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The Bold Italic: A Product Design Approach to Content Strategy

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I. The Problem: Lost Opportunities for Reader Engagement

The Bold Italic (TBI) is a San Francisco-based publication that delivers stories from all corners of the city to newcomers, natives, and everyone in between. In addition to serving as a hub for pertinent topics of the day, TBI hosts and publicizes events throughout the city, and sells goods from local artisans. TBI is the authentic voice of San Francisco offering readers a never-ending celebration of the City by the Bay.

The Bold Italic

TBI was founded in October 2009, making it an elder statesman in the world of online publishing. In the past five years, the digital editorial landscape around TBI has evolved considerably as other online media properties experiment with new ways to engage readers. In comparison, TBI felt that their web presence had grown static. Visitors weren’t accessing its rich content in part because the site’s user interaction wasn’t leading readers in the right directions. TBI’s three content types also weren’t well integrated, making them appear unrelated when in fact there are many points of connection between them.

II. The Remedy: Reimagining and Reachitecting for Reader Engagement

In the fall of 2013, TBI engaged DesignMap to reimagine and rearchitect content navigation with several goals in mind: increasing page views, decreasing bounce rates and creating a robust sponsorship platform for TBI’s advertising partners.

At DesignMap, we saw an opportunity to touch all aspects of TBI’s business, from content strategy to advertising revenue to user experience, and move TBI into a leadership position in the online editorial domain. And, of course, we needed to do all this while minimally disrupting their publication schedule and staying within the limits of their timeframe and resources.

With a project timeline of only a few weeks, TBI agreed that providing flexible, future-forward designs to support experimentation was the right strategy. Using our ideas and frameworks, TBI could try out different designs and then determine the most useful strategy for their next steps.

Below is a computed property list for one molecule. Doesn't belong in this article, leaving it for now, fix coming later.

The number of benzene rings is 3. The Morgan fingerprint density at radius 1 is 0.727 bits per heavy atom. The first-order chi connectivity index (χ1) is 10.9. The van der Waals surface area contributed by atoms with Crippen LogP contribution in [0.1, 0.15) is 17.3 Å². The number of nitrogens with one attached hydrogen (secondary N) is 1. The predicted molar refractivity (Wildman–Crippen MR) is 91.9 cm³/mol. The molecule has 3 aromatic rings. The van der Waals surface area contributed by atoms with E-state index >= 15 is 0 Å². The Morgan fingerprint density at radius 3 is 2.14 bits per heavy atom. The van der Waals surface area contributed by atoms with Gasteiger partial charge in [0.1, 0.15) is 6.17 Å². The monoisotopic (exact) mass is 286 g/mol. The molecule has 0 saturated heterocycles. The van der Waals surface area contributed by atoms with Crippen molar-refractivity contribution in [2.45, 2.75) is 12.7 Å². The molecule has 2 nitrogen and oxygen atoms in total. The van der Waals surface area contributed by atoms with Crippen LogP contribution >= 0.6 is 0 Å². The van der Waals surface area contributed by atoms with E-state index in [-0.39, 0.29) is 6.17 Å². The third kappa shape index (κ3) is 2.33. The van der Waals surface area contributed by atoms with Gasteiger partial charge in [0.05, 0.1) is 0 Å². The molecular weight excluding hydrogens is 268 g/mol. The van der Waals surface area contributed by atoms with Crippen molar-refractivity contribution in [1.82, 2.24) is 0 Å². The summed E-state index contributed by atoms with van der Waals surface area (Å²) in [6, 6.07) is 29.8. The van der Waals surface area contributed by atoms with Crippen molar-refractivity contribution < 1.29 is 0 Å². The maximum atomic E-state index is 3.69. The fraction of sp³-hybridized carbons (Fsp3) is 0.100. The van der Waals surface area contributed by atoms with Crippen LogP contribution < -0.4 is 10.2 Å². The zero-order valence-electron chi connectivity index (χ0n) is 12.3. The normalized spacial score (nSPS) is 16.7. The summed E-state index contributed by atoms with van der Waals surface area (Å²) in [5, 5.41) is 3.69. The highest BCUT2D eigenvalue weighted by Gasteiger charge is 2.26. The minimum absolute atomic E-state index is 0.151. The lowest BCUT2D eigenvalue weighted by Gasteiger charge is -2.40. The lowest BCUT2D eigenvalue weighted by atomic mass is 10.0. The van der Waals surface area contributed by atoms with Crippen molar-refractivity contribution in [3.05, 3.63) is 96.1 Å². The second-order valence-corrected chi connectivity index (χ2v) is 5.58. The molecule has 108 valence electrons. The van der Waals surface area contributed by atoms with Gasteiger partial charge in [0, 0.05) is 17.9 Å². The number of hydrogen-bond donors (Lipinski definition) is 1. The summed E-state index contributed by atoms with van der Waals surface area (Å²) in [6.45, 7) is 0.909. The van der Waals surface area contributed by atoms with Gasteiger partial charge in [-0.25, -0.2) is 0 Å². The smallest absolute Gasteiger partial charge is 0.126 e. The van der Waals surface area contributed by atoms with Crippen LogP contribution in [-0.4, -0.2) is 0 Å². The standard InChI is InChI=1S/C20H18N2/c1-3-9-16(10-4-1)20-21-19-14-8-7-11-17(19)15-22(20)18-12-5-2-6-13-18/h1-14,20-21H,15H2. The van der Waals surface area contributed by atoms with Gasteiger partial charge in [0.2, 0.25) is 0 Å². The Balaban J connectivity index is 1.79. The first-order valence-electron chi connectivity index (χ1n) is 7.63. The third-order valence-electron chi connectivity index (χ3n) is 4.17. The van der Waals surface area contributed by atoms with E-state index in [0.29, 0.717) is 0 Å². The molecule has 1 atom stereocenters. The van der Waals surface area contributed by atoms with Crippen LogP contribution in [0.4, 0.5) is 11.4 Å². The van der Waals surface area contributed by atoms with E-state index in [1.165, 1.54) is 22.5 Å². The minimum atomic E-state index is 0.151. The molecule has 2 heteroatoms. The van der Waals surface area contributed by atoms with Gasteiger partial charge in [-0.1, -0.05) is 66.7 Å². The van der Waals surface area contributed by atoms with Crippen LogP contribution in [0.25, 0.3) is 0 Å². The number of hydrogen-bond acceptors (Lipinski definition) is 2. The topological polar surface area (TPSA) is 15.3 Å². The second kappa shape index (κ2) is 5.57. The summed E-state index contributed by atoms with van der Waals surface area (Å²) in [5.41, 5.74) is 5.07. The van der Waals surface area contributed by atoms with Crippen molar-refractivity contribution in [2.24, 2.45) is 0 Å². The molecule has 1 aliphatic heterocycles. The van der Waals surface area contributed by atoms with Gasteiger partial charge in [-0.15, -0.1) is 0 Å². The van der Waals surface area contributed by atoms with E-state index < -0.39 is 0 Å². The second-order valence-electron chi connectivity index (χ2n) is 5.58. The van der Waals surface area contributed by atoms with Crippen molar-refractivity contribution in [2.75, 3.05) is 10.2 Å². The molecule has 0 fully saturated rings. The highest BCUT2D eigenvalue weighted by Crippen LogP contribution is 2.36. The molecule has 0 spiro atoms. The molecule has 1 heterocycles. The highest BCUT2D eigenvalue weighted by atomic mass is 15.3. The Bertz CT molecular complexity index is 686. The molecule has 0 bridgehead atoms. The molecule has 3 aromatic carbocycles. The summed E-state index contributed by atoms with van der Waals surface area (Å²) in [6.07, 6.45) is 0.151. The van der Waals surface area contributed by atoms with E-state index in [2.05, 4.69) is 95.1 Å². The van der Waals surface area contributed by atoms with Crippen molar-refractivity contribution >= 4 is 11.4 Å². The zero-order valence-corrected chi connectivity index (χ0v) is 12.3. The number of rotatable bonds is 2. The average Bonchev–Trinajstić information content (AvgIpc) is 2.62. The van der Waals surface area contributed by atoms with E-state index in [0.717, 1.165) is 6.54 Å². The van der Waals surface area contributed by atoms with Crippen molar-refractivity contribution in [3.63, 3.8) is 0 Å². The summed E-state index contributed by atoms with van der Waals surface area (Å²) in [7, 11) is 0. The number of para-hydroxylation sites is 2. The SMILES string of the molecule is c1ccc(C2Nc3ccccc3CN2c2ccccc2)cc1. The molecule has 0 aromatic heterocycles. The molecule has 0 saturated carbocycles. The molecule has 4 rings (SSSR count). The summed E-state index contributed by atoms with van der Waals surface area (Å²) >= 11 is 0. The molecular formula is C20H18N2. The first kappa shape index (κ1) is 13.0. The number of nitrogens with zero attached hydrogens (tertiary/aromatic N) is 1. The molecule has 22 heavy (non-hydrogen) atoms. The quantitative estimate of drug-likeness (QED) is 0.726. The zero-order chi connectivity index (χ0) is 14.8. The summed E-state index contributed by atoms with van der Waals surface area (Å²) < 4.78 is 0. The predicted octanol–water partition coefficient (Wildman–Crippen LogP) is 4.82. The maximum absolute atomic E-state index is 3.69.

III. First Steps: Airing Fears and Finding “Guiding Stars”

Before starting, the entire team met for a Pre-Mortem. Pre-Mortems offer an opportunity for all stakeholders to air fears, concerns or even wild fantasies of disaster before work starts. This process is a kind of risk assessment that minimizes surprises down the road and allows us to identify strategies to address potential roadblocks early on.

We began this meeting by asking, “Imagine we’re at the end of the engagement, and this project failed completely. What happened?” We collected everyone’s concerns and worst fears on a white board. Some feared TBI would lose its personality or ‘soul’. Others were worried the design would be unfeasible or too expensive. At DesignMap, we had concerns about expectations for a final, perfect design in a tight timeframe, even though we’d agreed that we were establishing a direction that TBI would flesh out and iterate.

Airing our fears and concerns during the Pre-Mortem
Airing our fears and concerns during the Pre-Mortem

We then matched each ‘fear’ with a strategy to address it. Our list stayed on the wall for the engagement’s duration to remind us of possible pitfalls and ways to intercept them. Together we also agreed on several high-level principles to serve as “guiding stars” through the entire process. We brought these principles, which included “Be aspirational,” “Be experimental,” and “Keep The Bold Italic soul intact,” to every meeting on an easel-sized post-it so that we didn’t lose track of them.

IV. Mapping the Problem and Reframing the Solution

Our next step was to find a way to define the design problem at the center of the project. Analytics showed that a vast majority of users landed directly on a TBI article through social media, which meant that all content types were potential gateways to the rest of the site. Given the variety and multitude of article designs on the web, we needed a way to evaluate them from a conceptual level.